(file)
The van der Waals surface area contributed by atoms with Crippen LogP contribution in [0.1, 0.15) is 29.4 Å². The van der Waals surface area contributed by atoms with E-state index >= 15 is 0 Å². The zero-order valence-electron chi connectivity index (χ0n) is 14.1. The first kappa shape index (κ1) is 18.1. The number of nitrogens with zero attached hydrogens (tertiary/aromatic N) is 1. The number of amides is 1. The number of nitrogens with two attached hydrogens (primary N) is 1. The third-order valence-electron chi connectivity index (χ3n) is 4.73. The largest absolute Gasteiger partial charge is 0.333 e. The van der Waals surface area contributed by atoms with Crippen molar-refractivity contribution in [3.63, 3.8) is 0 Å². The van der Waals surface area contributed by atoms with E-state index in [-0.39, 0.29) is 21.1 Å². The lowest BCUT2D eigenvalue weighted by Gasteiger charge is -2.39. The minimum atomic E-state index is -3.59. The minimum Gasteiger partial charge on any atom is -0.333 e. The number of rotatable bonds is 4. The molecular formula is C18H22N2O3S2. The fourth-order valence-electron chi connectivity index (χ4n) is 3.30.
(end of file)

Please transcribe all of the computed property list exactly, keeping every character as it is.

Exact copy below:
The van der Waals surface area contributed by atoms with Crippen LogP contribution in [0.1, 0.15) is 29.4 Å². The van der Waals surface area contributed by atoms with E-state index >= 15 is 0 Å². The zero-order valence-electron chi connectivity index (χ0n) is 14.1. The first kappa shape index (κ1) is 18.1. The number of nitrogens with zero attached hydrogens (tertiary/aromatic N) is 1. The number of amides is 1. The number of nitrogens with two attached hydrogens (primary N) is 1. The third-order valence-electron chi connectivity index (χ3n) is 4.73. The largest absolute Gasteiger partial charge is 0.333 e. The van der Waals surface area contributed by atoms with Crippen molar-refractivity contribution in [3.63, 3.8) is 0 Å². The van der Waals surface area contributed by atoms with E-state index in [-0.39, 0.29) is 21.1 Å². The lowest BCUT2D eigenvalue weighted by Gasteiger charge is -2.39. The minimum atomic E-state index is -3.59. The minimum Gasteiger partial charge on any atom is -0.333 e. The number of rotatable bonds is 4. The molecular formula is C18H22N2O3S2. The fourth-order valence-electron chi connectivity index (χ4n) is 3.30.